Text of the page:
Voice interfaces typically don’t have a screen to display information, but they facilitate data access through hands-free, intuitive and efficient interactions. Speech is the most natural and popular means of communication for people. In Industry 4.0, voice-activated interfaces become indispensable, especially in the conditions where remote operation of machines is needed.
Similar to voice interfaces, gesture control allows for touchless manipulation of industrial machines or computer systems. They recognize operator’s hand or head movements and use special mathematical algorithms to control or interact with devices. Enabled through a variety of methods—wired gloves, depth-aware or stereo cameras, hand tracking controllers—gesture interfaces provide more accurate and faster human-machine interaction.
Virtual and augmented reality is no longer science fiction. Global spending in virtual and augmented reality is poised to double every year through 2021 in every sector, including Industry 4.0. This is not surprising, since the benefits of using VR and AR technologies are considerable: enhanced productivity in terms of quantity, quality, speed, and flexibility. Use cases include machining and production, education and collaboration, factory planning, assembly, and digital prototyping, to name a few.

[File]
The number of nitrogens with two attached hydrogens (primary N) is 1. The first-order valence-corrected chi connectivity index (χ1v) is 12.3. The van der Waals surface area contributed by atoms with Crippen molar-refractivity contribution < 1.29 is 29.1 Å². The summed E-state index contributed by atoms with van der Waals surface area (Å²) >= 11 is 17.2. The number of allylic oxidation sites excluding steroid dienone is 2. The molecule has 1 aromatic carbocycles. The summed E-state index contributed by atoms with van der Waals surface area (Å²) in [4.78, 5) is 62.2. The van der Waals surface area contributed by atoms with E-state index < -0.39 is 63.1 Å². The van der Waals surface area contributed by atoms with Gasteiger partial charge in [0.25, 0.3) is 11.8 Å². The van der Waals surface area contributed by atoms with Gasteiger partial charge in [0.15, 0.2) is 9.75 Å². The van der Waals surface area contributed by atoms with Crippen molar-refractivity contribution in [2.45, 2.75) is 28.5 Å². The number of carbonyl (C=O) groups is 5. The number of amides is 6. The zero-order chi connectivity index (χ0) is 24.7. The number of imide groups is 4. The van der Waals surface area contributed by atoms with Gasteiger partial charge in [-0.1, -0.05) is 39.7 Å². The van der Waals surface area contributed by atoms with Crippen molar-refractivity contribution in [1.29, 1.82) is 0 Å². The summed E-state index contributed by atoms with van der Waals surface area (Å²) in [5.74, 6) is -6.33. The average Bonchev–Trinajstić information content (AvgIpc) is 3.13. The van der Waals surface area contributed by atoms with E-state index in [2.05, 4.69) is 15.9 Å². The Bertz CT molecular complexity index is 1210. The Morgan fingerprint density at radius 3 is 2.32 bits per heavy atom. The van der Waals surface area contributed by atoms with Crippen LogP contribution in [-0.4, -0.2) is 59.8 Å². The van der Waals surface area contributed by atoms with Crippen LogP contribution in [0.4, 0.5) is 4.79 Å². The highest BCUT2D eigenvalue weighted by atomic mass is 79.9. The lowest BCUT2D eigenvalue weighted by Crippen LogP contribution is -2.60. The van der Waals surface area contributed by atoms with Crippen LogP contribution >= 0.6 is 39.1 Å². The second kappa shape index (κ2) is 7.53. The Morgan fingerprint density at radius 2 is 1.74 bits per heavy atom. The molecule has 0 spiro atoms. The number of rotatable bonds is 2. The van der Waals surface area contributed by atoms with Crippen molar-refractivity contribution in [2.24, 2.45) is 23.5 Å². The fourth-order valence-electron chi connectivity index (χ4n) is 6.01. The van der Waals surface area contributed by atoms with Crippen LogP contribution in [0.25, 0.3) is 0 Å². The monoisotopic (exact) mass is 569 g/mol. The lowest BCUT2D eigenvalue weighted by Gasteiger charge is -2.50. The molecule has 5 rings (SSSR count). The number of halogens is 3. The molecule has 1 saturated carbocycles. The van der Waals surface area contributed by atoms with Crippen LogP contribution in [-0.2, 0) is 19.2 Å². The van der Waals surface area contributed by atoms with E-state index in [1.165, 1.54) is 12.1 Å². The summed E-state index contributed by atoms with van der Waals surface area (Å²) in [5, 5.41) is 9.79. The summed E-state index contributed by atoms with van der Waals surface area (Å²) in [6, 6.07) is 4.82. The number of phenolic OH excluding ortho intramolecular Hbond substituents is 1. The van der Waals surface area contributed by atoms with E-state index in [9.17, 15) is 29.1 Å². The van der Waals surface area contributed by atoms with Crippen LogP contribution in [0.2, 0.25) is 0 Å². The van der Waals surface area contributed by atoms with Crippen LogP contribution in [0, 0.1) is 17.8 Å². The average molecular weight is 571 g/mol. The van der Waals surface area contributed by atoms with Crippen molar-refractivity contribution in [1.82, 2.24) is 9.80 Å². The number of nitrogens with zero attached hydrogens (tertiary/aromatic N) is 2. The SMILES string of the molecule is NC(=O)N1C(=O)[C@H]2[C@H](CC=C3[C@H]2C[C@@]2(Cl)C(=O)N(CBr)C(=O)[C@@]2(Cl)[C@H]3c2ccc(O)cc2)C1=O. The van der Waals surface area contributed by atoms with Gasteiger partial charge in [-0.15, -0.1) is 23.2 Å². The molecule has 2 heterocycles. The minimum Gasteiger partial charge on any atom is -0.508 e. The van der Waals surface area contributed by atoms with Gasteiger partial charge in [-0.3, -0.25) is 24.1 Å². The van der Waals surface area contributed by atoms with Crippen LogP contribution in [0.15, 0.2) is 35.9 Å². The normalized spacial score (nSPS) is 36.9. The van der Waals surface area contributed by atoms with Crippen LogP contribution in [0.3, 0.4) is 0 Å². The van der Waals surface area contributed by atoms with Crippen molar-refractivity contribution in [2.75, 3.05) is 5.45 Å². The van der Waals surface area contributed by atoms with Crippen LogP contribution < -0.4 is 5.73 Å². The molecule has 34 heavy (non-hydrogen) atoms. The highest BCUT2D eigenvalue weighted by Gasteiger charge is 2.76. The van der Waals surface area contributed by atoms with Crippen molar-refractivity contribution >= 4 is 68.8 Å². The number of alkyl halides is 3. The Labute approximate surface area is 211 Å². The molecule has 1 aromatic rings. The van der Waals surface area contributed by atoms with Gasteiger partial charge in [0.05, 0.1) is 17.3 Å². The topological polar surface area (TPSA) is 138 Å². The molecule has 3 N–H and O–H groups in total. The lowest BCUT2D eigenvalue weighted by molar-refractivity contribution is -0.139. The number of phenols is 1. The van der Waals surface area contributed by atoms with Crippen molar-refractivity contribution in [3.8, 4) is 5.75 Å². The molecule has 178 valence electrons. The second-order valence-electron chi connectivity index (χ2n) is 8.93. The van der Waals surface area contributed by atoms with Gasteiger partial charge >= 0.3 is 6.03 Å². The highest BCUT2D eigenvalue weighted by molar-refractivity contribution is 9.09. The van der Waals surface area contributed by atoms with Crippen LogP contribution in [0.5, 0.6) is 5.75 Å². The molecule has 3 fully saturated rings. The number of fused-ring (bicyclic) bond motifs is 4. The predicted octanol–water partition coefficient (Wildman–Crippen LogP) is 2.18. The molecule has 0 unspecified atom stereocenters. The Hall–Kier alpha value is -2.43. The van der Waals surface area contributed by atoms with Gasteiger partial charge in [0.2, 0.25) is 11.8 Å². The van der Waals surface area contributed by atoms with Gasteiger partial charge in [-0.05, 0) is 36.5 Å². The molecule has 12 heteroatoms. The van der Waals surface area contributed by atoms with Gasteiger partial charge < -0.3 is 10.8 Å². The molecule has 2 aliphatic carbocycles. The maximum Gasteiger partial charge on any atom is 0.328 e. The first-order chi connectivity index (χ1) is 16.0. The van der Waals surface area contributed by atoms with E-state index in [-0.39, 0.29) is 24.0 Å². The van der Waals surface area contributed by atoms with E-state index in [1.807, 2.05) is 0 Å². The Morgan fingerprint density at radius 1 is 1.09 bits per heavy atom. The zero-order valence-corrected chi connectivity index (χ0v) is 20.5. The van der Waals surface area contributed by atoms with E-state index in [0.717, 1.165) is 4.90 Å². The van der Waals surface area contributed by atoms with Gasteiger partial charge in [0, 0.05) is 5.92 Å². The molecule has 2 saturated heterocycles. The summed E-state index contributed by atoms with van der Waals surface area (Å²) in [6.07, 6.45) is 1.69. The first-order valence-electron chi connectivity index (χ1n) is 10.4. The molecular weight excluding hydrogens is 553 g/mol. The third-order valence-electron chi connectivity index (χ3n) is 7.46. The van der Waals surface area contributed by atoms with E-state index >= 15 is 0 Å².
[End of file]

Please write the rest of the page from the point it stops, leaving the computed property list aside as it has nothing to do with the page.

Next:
In maintenance and repair, for example, an operator who wears smart VR/AR glasses is able to walk along a line of factory machines, see their performance parameters, and adjust each machine without physically touching it. They enable more innovative and bidirectional solutions such as increased reality viewers to support operational activities and operator training.
With voice and gesture control, enhanced touch interfaces, and VR/AR glasses, the interfaces between human and machine are shifting to digital automation in Industry 4.0. New types of HMIs can bring many benefits to smart factories, improve their efficiency and decrease downtime. Moreover, used for repetitive activities or work in hazardous environments, they can facilitate or even save operator’s lives. Looking ahead to the future, IoT technology and advanced HMIs can expect further growth and development.